Based on an average human bladder capacity of 15oz, if 150 passengers relieved themselves on board an aircraft, this would amount to 63.7kg of waste.
Read more: http://www.dailymail.co.uk/news/worldnews/article-1218473/Airline-goes-green-asking-passengers-use-toilet-boarding.html#ixzz0TlNmysO5
It's a truism of human nature that honesty, integrity and openness are seen by evil and greedy men as weakness, something to be exploited and used..... The only remedy is to keep shining the light and keep telling the truth...."
-- Peter Sinclair, Climate Denial Crock of the Week
Friday, October 09, 2009
As we continue to build up carbon in the atmosphere to unprecedented levels, we never know when the next emitted carbon molecule will tip over some ecosystem and trigger a nonlinear climate event — like melting the Siberian tundra and releasing all of its methane, or drying up the Amazon or melting all the sea ice in the North Pole in summer. And when one ecosystem collapses, it can trigger unpredictable changes in others that could alter our whole world.Yeah, sure. From the scientific papers I've seen, "tipping points" are just a big pile of maybes. Friedman is invoking them because it adds scariness to his sentiments. That's all. That's a lousy reason.
When a reader asked him why he didn't just get the data from the original sources, McIntyre dropped a bombshell: "In response to your point that I wasn't "diligent enough" in pursuing the matter with the Russians, in fact, I already had a version of the data from the Russians, one that I'd had since 2004."
1. PEACE PRIZE: OBAMA’S POSITION ON NUCLEAR WEAPONS CITED. In announcing that Barack Obama has won the 2009 Peace prize, the Norwegian Nobel Committee referred to the president's April speech in Prague, in which he outlined his vision of a world free of nuclear weapons. There is, alas, no peace in the world. The first priority of those who seek peace is prevention of nuclear war. The first step must be for the United States Senate to ratify the 1996 Comprehensive Test Ban Treaty. The president has also proposed a new treaty to halt production of fissile materials. The biggest obstacle to a nuclear-free world may be the "reliable warhead" legislation favored by defense secretary Gates.Let's be clear about this: in no way is Obama ever going to get rid of all nuclear weapons. It's an inconceivable fantasy. No matter what he says, the US is always going to retain a healthy stock of nuclear weapons, enough to destroy the world. The hard asses in our government and in our country would never allow it, let alone the hard asses in all the other countries. Someday they will use them. It is inevitable. Everyone already forgets that the US is the only country to ever nuke a city full of civilians. If someone else did this to us, we would label them terrorists and track them down until eternity. But when the US murders a hundred thousand people, it's someone OK, in our eyes.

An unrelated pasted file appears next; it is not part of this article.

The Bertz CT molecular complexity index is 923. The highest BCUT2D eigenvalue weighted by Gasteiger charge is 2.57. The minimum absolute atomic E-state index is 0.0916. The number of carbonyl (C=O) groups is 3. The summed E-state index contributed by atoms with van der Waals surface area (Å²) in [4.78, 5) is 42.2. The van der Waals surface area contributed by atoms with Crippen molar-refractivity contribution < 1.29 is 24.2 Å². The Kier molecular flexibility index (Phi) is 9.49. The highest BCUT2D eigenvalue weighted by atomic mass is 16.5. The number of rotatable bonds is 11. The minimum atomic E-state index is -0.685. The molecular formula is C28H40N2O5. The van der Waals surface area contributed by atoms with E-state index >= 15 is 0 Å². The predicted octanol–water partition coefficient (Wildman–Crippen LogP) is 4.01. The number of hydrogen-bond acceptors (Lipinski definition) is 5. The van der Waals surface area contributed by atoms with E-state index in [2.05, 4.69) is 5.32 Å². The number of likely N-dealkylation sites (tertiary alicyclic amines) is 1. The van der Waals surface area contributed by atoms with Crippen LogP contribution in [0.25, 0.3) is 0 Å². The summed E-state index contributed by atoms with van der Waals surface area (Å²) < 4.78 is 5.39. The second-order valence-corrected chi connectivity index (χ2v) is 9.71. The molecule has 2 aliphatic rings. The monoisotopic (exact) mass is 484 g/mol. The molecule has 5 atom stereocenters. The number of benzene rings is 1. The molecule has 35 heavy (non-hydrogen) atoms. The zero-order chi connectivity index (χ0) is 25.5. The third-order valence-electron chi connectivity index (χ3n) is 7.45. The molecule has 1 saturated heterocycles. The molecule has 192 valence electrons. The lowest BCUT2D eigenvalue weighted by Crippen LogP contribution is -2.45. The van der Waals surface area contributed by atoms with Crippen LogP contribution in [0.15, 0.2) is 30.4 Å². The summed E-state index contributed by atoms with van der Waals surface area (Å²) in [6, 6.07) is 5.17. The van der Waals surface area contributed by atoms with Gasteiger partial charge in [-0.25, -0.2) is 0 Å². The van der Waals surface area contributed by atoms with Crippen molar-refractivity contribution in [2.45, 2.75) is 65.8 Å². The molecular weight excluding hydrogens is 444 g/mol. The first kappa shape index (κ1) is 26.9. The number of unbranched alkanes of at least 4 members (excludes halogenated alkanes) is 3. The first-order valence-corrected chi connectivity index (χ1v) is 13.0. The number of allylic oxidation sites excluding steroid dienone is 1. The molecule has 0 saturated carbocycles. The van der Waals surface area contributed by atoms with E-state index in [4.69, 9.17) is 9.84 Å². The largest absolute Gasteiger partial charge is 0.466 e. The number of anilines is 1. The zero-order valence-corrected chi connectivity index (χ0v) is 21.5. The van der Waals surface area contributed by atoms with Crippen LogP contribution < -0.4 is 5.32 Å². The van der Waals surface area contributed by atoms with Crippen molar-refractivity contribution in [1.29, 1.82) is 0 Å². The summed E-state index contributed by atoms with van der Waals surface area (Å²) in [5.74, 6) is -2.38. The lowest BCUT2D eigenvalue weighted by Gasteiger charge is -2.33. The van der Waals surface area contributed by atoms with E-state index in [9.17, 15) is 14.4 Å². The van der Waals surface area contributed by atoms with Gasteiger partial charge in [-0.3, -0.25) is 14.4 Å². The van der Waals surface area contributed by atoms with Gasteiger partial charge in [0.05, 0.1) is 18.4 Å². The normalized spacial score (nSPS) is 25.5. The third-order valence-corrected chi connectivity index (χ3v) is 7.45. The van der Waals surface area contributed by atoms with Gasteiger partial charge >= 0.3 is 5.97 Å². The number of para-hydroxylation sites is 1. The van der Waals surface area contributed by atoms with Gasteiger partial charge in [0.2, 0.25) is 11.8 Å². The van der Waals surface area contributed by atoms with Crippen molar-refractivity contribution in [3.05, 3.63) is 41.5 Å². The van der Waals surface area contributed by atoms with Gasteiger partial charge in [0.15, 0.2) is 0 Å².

It's from a Lamont-Doherty underwater microphone during the Dec 26, 2004 Mw 9.3 earthquake in Sumatra. There's something very cosmic about it.
The spectacle of Mr Obama mounting the podium in Oslo to accept a prize that once went to Nelson Mandela, Aung San Suu Kyi and Mother Theresa would be all the more absurd if it follows a White House decision to send up to 40,000 more US troops to Afghanistan.
Wednesday, October 07, 2009
People who carried guns were 4.5 times as likely to be shot and 4.2 times as likely to get killed compared with unarmed citizens. When the team looked at shootings in which victims had a chance to defend themselves, their odds of getting shot were even higher.
“Faith means doubt. Faith is not the suppression of doubt. It is the overcoming of doubt, and you overcome doubt by going through it. The man of faith who has never experienced doubt is not a man of faith,”
Monday, October 05, 2009
In fact, it was the warmest September since 1998, the year with the super El Nino. Given that the Southern Oscillation Index is essentially flat right now, it makes you wonder -- why is Sept 09 so warm if El Nino is so weak, unless it's from a generally upward trend in decadal temperatures?
But I think it is pretty obvious that pretty much all the relevant authors of the article must know that without any fabrication of the data, they don't get any hockey stick from the trees. It means that it can't be an innocent mistake and all of them, and not just Keith Briffa, are fraudsters who know very well what they're doing and why they're doing it.
The problem, however, is that the Age of Hypermedia has magnified the incentives for crude political behavior substantially. Indeed, desperate politicians – particularly those expecting stiff competition in the next election – know that outrageous statements are more likely to get broadcast/blogged/tweeted/posted/forwarded than well-reasoned ones.
In response to recent suggestions by Canadian statistician Steve McIntyre that the official reconstructions may have been fudged, Keith Briffa, from the Climate Research Unit associated with the UK Met. Office, has responded explaining that there was no cherry picking of data in the development of the reconstructions used by the IPCC and others, rather, the methodology is not yet robust.
Here's what Briffa actually wrote:
My colleagues and I are working to develop methods that are capable of expressing robust evidence of climate changes using tree-ring data. All he's simply saying is that they are working to make their methods as robust as possible.